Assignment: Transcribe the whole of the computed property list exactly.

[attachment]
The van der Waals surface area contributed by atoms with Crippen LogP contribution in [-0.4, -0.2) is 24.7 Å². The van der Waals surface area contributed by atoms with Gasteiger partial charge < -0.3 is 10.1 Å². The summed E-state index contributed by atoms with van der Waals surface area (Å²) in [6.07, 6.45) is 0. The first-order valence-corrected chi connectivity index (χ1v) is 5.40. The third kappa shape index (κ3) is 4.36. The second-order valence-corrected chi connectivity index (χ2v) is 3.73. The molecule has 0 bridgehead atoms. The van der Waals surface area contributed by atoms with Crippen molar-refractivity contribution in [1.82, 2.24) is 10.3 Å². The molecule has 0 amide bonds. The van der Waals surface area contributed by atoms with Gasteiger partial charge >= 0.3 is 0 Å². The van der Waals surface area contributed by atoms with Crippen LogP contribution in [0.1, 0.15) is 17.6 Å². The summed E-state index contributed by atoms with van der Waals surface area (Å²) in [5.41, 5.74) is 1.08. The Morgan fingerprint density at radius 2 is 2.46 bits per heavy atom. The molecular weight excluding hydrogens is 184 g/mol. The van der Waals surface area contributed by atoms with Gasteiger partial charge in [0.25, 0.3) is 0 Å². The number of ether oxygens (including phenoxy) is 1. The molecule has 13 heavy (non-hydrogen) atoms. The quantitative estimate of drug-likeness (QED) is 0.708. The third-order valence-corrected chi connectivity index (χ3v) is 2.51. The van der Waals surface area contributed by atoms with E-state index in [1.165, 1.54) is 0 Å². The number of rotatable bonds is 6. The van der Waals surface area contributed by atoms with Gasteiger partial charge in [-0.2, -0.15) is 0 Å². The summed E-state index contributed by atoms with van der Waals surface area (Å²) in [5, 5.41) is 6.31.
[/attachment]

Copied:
The van der Waals surface area contributed by atoms with Crippen LogP contribution in [-0.4, -0.2) is 24.7 Å². The van der Waals surface area contributed by atoms with Gasteiger partial charge < -0.3 is 10.1 Å². The summed E-state index contributed by atoms with van der Waals surface area (Å²) in [6.07, 6.45) is 0. The first-order valence-corrected chi connectivity index (χ1v) is 5.40. The third kappa shape index (κ3) is 4.36. The second-order valence-corrected chi connectivity index (χ2v) is 3.73. The molecule has 0 bridgehead atoms. The van der Waals surface area contributed by atoms with Crippen molar-refractivity contribution in [1.82, 2.24) is 10.3 Å². The molecule has 0 amide bonds. The van der Waals surface area contributed by atoms with Gasteiger partial charge >= 0.3 is 0 Å². The van der Waals surface area contributed by atoms with Crippen LogP contribution in [0.1, 0.15) is 17.6 Å². The summed E-state index contributed by atoms with van der Waals surface area (Å²) in [5.41, 5.74) is 1.08. The Morgan fingerprint density at radius 2 is 2.46 bits per heavy atom. The molecular weight excluding hydrogens is 184 g/mol. The van der Waals surface area contributed by atoms with Gasteiger partial charge in [0.25, 0.3) is 0 Å². The number of ether oxygens (including phenoxy) is 1. The molecule has 13 heavy (non-hydrogen) atoms. The quantitative estimate of drug-likeness (QED) is 0.708. The third-order valence-corrected chi connectivity index (χ3v) is 2.51. The van der Waals surface area contributed by atoms with E-state index in [1.165, 1.54) is 0 Å². The number of rotatable bonds is 6. The van der Waals surface area contributed by atoms with Gasteiger partial charge in [-0.2, -0.15) is 0 Å². The summed E-state index contributed by atoms with van der Waals surface area (Å²) in [5, 5.41) is 6.31.